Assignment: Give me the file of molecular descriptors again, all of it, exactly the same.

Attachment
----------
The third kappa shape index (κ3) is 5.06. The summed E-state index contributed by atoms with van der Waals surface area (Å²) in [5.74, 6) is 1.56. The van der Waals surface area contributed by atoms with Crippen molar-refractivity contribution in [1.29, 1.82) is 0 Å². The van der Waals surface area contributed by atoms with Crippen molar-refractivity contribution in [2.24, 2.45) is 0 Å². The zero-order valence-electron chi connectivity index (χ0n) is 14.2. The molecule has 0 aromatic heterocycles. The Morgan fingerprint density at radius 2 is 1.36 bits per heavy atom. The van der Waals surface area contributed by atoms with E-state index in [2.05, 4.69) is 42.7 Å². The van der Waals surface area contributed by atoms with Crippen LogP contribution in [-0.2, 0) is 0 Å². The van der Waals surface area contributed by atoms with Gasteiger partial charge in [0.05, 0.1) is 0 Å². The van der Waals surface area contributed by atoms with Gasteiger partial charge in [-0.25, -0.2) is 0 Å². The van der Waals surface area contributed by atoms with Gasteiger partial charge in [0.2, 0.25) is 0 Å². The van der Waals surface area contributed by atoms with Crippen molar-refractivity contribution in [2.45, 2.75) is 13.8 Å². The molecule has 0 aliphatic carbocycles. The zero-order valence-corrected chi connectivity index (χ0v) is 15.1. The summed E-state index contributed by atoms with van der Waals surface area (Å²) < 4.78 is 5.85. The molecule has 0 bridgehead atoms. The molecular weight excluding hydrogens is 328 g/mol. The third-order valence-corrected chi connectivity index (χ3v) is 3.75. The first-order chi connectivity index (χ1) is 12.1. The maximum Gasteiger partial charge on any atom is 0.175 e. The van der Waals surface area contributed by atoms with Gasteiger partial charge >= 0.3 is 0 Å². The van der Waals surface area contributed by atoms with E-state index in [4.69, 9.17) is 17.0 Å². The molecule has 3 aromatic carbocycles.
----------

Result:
The third kappa shape index (κ3) is 5.06. The summed E-state index contributed by atoms with van der Waals surface area (Å²) in [5.74, 6) is 1.56. The van der Waals surface area contributed by atoms with Crippen molar-refractivity contribution in [1.29, 1.82) is 0 Å². The van der Waals surface area contributed by atoms with Crippen molar-refractivity contribution in [2.24, 2.45) is 0 Å². The zero-order valence-electron chi connectivity index (χ0n) is 14.2. The molecule has 0 aromatic heterocycles. The Morgan fingerprint density at radius 2 is 1.36 bits per heavy atom. The van der Waals surface area contributed by atoms with E-state index in [2.05, 4.69) is 42.7 Å². The van der Waals surface area contributed by atoms with Crippen LogP contribution in [-0.2, 0) is 0 Å². The van der Waals surface area contributed by atoms with Gasteiger partial charge in [0.05, 0.1) is 0 Å². The van der Waals surface area contributed by atoms with Gasteiger partial charge in [-0.25, -0.2) is 0 Å². The van der Waals surface area contributed by atoms with Gasteiger partial charge in [0.2, 0.25) is 0 Å². The van der Waals surface area contributed by atoms with Crippen molar-refractivity contribution in [2.45, 2.75) is 13.8 Å². The molecule has 0 aliphatic carbocycles. The zero-order valence-corrected chi connectivity index (χ0v) is 15.1. The summed E-state index contributed by atoms with van der Waals surface area (Å²) < 4.78 is 5.85. The molecule has 0 bridgehead atoms. The molecular weight excluding hydrogens is 328 g/mol. The third-order valence-corrected chi connectivity index (χ3v) is 3.75. The first-order chi connectivity index (χ1) is 12.1. The maximum Gasteiger partial charge on any atom is 0.175 e. The van der Waals surface area contributed by atoms with Gasteiger partial charge >= 0.3 is 0 Å². The van der Waals surface area contributed by atoms with E-state index in [4.69, 9.17) is 17.0 Å². The molecule has 3 aromatic carbocycles.